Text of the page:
Weekend Reading — @NSAGov has a new follower!

@joaomdmoura gives us the best door sign.

This week we learn how to compare fonts; we send IPv6 packets on the scenic route; we watch a competitive coding event (warning: nail biter!); we learn how to do privacy right; we follow Snowden but he won't follow us back; we learn 9 Great Nodding Strategies for our next meeting; and we plan to land a human on Mars by December.

Design Objective


“By designing for someone with a permanent disability, someone with a situational disability can also benefit.”

Introducing: U.S. Web Design Standards 18F and the U.S. Digital Service created a design standard for government agencies. Hopefully we can get better government websites out of this.

@kupfers Indra Kupferschmid shows us the one true way to evaluate fonts:

Tools of the Trade

stylelint "Modern CSS linter." Influenced by ESLint, based on PostCSS, helps you write better stylesheets.

Showing line numbers disables sub-pixel AA on tabs, status-bar etc The state of web development in 2015 (the issue is in Atom, but it uses webtech, so same same):

Or I randomly tried some stuff and adding z-index: 0; to the gutter seems to fix it.

OS X 10.11 El Capitan: The Ars Technica Review I recommend this upgrade.

The Greatest Regex Trick Ever From which you can learn a thing or two about regular expressions.

RFC 7511 - Scenic Routing for IPv6 If I were a TCP/IP packet, I'd love this:

A routing engine implementing Scenic Routing should therefore choose paths based on Avian IP Carriers [RFC1149] and/or wireless technologies so the packets will get out of the miles/kilometers of dark fibers that are in the ground and get as much fresh-air time and sunlight as possible.

Lingua Scripta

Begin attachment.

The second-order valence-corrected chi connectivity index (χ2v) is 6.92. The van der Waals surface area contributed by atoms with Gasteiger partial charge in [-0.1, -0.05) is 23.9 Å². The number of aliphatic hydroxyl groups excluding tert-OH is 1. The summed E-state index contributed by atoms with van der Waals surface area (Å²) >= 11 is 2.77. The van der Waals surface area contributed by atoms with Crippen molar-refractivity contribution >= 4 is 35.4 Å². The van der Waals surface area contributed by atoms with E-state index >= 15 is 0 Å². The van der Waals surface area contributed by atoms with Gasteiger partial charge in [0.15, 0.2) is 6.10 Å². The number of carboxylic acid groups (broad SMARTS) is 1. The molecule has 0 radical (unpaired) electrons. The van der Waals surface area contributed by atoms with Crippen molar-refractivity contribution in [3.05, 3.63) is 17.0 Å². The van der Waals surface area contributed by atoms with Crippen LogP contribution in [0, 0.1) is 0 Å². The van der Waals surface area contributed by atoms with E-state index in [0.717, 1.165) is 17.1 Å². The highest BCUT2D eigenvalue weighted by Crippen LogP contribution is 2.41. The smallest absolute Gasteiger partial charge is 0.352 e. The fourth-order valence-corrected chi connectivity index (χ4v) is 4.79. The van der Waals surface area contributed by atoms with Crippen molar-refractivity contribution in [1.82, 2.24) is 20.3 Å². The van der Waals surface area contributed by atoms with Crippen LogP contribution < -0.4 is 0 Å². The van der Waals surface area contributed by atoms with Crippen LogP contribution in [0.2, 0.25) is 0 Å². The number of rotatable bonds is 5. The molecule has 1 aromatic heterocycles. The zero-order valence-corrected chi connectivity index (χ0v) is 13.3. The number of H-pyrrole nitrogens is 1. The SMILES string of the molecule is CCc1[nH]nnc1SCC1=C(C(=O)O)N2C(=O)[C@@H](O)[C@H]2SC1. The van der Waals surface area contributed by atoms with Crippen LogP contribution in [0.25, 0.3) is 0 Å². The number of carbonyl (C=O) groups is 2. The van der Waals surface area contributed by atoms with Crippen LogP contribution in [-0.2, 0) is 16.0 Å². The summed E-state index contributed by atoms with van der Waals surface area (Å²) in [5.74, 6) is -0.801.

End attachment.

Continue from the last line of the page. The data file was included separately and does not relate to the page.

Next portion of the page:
Customizing ES6 via well-known symbols Symbol.iterator, Symbol.hasInstance and friends.

Surprises in GopherJS Performance

The V8 JavaScript engine is incredible. It's able to take Go code that is compiled to JavaScript code, and just-in-time compile to it to machine instructions that are as efficient as the native Go compiler.

ESLint: The Next-Generation JavaScript Linter The story of ESLint, how it came to be, and why it's the one JavaScript linter to use.

The State of JavaScript on Android in 2015 is… poor Unfortunately, for Javascript on mobile:

It seems the Android manufacturers are more interested in slapping n slow CPU cores on a die than they are in producing very fast CPU cores. And this is quite punishing when it comes to JavaScript.

The First JavaScript Misdirection Contest And we have a winner!

Lines of Code

The Jocks of Computer Code Do It for the Job Offers All about competitive coding events.


Anyone can learn to code, but very few people can explain why they wrote a line of code, what that code does/convince other people to use it


Coffee beans waiting to be roasted and turned into software.


Lessons learned writing highly available code

  1. Put limits on everything.
  2. Retry, but with exponential back-off.
  3. Use supervisors and watchdog processes.
  4. Add health checks, and use them to re-route requests or automate rollbacks.